Risk factors for resistance and multidrug resistance in community urine isolates: population level analysis using the NHS Scotland Infection Intelligence Platform

William Malcolm, Eilidh Fletcher, Kimberley Kavanagh, Ashutosh Deshpande, Camilla Wiuff, Charis Marwick, Marion Bennie

Research output: Contribution to journalArticle

3 Citations (Scopus)

Abstract

Background: Urinary tract infections (UTI) are common. Antibiotic treatment is usually empirical, with the risk of under-treatment of resistant infections.
Objectives: To characterise risk factors for antibiotic resistant community urine isolates using routine record linked health data.
Methods: Within the National Health Service Scotland Infection Intelligence Platform, national surveillance patient-level data on community urine isolates (January 2012-June 2015) were linked to hospital activity and community prescribing data. Associations between age, gender, comorbidity, care home residence, previous hospitalisations, antibiotic exposure, and resistant (any antibiotic) or MDR (≥1 antibiotic from ≥3 categories) urinary isolates were quantified using multivariable logistic regression.
Results: Of 40,984 isolates, 28% were susceptible, 45% resistant, and 27% MDR. Exposure to ≥ 4 different antibiotics in the prior six months increased MDR risk, OR 6.81 (95%CI 5.73-8.11). MDR was associated with ≥29 DDD cumulative exposure, in the prior six months, for any antibiotic (OR 6.54, 95%CI 5.88-7.27), nitrofurantoin (OR 8.56, 95%CI 6.56-11.18) and trimethoprim (OR 14.61, 95%CI10.53-20.27). Associations persisted for 10-12 months for nitrofurantoin (OR 2.31, 95%CI 1.93-2.76) and trimethoprim (OR 1.81, 95%CI 1.57-2.09). Increasing age, comorbidity, previous hospitalisation and care home residence were independently associated with MDR. For resistant isolates the factors were the same but with weaker associations.
Conclusion: We have demonstrated, using national capability at scale, the risk of MDR in community urine isolates for the first time and quantified the cumulative and sustained impact of antibiotic exposure. These data will inform the development of decision support tools for UTI treatment.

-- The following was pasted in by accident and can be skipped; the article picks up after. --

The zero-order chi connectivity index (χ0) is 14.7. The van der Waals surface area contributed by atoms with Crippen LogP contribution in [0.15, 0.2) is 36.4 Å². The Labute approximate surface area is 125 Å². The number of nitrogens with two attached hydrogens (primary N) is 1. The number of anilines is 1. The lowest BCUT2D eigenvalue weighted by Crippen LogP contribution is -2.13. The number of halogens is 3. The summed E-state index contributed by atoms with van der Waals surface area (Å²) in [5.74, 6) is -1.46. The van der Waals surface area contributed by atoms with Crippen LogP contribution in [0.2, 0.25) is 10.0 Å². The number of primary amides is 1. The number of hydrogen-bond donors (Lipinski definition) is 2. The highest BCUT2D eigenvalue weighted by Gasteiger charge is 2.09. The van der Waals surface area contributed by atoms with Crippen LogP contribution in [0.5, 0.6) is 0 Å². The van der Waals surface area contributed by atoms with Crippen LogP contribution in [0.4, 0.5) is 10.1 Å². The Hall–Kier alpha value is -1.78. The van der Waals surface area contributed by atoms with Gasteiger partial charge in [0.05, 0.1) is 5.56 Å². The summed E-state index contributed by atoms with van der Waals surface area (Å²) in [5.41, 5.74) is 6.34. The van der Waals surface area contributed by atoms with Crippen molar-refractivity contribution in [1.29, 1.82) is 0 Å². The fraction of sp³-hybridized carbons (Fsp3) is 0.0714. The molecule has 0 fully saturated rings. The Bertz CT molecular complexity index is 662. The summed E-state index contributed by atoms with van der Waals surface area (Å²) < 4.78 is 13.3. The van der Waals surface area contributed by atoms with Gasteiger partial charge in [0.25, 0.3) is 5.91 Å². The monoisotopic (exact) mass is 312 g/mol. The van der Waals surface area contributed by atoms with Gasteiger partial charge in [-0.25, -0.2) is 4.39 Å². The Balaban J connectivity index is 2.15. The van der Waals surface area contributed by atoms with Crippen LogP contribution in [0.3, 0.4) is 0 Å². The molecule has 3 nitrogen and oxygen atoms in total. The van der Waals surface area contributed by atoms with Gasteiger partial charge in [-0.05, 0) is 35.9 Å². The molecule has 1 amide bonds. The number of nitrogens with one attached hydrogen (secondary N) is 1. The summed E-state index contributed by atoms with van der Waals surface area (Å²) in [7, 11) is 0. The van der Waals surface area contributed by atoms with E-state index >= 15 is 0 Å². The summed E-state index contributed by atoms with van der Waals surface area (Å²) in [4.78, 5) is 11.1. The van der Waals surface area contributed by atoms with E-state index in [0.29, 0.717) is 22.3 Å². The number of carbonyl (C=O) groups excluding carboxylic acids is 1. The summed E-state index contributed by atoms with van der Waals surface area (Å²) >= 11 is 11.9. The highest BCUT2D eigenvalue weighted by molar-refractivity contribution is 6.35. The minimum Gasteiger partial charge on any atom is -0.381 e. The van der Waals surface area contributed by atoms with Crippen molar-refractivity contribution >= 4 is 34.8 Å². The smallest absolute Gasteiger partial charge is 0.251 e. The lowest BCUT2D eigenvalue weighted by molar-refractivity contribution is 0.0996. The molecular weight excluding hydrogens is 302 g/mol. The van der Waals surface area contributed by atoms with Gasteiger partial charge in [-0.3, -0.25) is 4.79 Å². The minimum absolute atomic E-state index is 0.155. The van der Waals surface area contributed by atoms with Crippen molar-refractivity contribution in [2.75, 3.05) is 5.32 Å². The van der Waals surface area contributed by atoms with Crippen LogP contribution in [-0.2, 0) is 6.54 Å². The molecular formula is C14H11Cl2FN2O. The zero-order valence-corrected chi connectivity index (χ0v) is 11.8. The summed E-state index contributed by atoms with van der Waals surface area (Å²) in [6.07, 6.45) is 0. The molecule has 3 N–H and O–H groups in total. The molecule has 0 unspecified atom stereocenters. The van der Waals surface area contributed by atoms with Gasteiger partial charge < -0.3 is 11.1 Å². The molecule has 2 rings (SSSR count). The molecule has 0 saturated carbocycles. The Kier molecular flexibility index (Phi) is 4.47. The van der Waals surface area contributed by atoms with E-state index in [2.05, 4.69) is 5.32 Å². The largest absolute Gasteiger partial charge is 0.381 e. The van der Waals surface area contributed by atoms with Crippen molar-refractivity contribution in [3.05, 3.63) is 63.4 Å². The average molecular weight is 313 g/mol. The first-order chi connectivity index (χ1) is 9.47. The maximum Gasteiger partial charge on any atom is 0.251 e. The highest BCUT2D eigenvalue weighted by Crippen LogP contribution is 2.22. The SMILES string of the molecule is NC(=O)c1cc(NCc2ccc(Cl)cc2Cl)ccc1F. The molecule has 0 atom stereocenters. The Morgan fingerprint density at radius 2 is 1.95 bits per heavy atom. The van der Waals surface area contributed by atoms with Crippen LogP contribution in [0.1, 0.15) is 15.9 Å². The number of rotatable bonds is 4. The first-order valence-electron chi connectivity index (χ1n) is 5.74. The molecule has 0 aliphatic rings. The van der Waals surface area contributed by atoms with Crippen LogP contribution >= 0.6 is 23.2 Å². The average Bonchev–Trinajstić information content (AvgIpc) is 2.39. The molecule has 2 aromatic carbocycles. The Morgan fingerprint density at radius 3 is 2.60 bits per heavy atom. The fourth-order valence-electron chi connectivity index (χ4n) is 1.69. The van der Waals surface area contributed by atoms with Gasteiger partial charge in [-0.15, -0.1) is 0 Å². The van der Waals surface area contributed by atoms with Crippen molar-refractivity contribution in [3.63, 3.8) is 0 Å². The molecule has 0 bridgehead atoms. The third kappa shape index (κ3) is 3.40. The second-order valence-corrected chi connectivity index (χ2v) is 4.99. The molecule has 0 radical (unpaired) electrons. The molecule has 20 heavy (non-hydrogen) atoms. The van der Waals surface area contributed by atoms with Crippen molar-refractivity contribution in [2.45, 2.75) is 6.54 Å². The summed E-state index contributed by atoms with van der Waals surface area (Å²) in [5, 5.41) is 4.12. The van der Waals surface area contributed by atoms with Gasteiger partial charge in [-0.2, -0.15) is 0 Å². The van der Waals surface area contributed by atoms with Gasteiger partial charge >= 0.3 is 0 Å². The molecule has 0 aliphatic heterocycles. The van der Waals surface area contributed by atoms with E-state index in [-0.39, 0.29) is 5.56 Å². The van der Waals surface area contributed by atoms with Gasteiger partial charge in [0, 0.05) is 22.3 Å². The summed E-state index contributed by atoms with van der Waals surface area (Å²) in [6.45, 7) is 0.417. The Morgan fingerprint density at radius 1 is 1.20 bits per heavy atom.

LanguageEnglish
Number of pages21
JournalJournal of Antimicrobial Chemotherapy
Early online date10 Oct 2017
DOIs
Publication statusE-pub ahead of print - 10 Oct 2017

Fingerprint

Scotland
Multiple Drug Resistance
Intelligence
Urine
Anti-Bacterial Agents
Infection
Population
Nitrofurantoin
Trimethoprim
Home Care Services
Urinary Tract Infections
Comorbidity
Hospitalization
Dichlorodiphenyldichloroethane
National Health Programs
Therapeutics
Logistic Models
Health

Keywords

  • urine isolates
  • antibiotic resistance
  • urinary tract infections

Cite this

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title = "Risk factors for resistance and multidrug resistance in community urine isolates: population level analysis using the NHS Scotland Infection Intelligence Platform",
abstract = "Background: Urinary tract infections (UTI) are common. Antibiotic treatment is usually empirical, with the risk of under-treatment of resistant infections. Objectives: To characterise risk factors for antibiotic resistant community urine isolates using routine record linked health data. Methods: Within the National Health Service Scotland Infection Intelligence Platform, national surveillance patient-level data on community urine isolates (January 2012-June 2015) were linked to hospital activity and community prescribing data. Associations between age, gender, comorbidity, care home residence, previous hospitalisations, antibiotic exposure, and resistant (any antibiotic) or MDR (≥1 antibiotic from ≥3 categories) urinary isolates were quantified using multivariable logistic regression.Results: Of 40,984 isolates, 28{\%} were susceptible, 45{\%} resistant, and 27{\%} MDR. Exposure to ≥ 4 different antibiotics in the prior six months increased MDR risk, OR 6.81 (95{\%}CI 5.73-8.11). MDR was associated with ≥29 DDD cumulative exposure, in the prior six months, for any antibiotic (OR 6.54, 95{\%}CI 5.88-7.27), nitrofurantoin (OR 8.56, 95{\%}CI 6.56-11.18) and trimethoprim (OR 14.61, 95{\%}CI10.53-20.27). Associations persisted for 10-12 months for nitrofurantoin (OR 2.31, 95{\%}CI 1.93-2.76) and trimethoprim (OR 1.81, 95{\%}CI 1.57-2.09). Increasing age, comorbidity, previous hospitalisation and care home residence were independently associated with MDR. For resistant isolates the factors were the same but with weaker associations. Conclusion: We have demonstrated, using national capability at scale, the risk of MDR in community urine isolates for the first time and quantified the cumulative and sustained impact of antibiotic exposure. These data will inform the development of decision support tools for UTI treatment.",